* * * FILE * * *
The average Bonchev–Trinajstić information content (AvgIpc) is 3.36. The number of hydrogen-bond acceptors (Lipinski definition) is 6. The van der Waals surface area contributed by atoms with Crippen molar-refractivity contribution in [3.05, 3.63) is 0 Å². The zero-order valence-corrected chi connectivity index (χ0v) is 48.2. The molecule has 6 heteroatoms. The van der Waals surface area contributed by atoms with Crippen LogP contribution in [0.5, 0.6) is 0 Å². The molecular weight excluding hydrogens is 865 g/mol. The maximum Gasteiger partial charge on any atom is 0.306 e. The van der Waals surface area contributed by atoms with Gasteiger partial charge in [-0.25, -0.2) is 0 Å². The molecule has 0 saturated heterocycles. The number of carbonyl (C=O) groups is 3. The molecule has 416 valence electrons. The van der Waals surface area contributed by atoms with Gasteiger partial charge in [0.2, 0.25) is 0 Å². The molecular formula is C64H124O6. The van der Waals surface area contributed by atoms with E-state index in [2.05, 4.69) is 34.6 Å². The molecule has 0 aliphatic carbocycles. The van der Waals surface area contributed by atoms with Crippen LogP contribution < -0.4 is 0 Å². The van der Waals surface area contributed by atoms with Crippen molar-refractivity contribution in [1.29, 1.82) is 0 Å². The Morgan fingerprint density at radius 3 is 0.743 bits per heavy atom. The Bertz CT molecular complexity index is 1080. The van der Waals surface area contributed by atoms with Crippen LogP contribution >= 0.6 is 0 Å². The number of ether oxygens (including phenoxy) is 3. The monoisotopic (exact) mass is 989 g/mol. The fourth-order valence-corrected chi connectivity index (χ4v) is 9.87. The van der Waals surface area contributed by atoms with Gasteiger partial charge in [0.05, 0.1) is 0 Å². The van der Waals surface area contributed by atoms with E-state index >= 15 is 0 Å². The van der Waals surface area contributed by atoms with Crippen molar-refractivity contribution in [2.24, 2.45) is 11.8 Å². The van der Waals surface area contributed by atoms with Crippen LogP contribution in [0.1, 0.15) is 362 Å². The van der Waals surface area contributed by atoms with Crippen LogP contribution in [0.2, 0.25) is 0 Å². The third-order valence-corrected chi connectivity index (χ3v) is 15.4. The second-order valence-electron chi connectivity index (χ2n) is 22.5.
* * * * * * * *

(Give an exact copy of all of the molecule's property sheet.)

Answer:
The average Bonchev–Trinajstić information content (AvgIpc) is 3.36. The number of hydrogen-bond acceptors (Lipinski definition) is 6. The van der Waals surface area contributed by atoms with Crippen molar-refractivity contribution in [3.05, 3.63) is 0 Å². The zero-order valence-corrected chi connectivity index (χ0v) is 48.2. The molecule has 6 heteroatoms. The van der Waals surface area contributed by atoms with Crippen LogP contribution in [0.5, 0.6) is 0 Å². The molecular weight excluding hydrogens is 865 g/mol. The maximum Gasteiger partial charge on any atom is 0.306 e. The van der Waals surface area contributed by atoms with Gasteiger partial charge in [-0.25, -0.2) is 0 Å². The molecule has 0 saturated heterocycles. The number of carbonyl (C=O) groups is 3. The molecule has 416 valence electrons. The van der Waals surface area contributed by atoms with Gasteiger partial charge in [0.2, 0.25) is 0 Å². The molecular formula is C64H124O6. The van der Waals surface area contributed by atoms with E-state index in [2.05, 4.69) is 34.6 Å². The molecule has 0 aliphatic carbocycles. The van der Waals surface area contributed by atoms with Crippen LogP contribution < -0.4 is 0 Å². The van der Waals surface area contributed by atoms with Crippen molar-refractivity contribution in [1.29, 1.82) is 0 Å². The Morgan fingerprint density at radius 3 is 0.743 bits per heavy atom. The Bertz CT molecular complexity index is 1080. The van der Waals surface area contributed by atoms with Crippen LogP contribution >= 0.6 is 0 Å². The number of ether oxygens (including phenoxy) is 3. The monoisotopic (exact) mass is 989 g/mol. The fourth-order valence-corrected chi connectivity index (χ4v) is 9.87. The van der Waals surface area contributed by atoms with Gasteiger partial charge in [0.05, 0.1) is 0 Å². The van der Waals surface area contributed by atoms with E-state index >= 15 is 0 Å². The van der Waals surface area contributed by atoms with Crippen molar-refractivity contribution in [2.24, 2.45) is 11.8 Å². The van der Waals surface area contributed by atoms with Crippen LogP contribution in [0.1, 0.15) is 362 Å². The van der Waals surface area contributed by atoms with Crippen LogP contribution in [0.2, 0.25) is 0 Å². The third-order valence-corrected chi connectivity index (χ3v) is 15.4. The second-order valence-electron chi connectivity index (χ2n) is 22.5.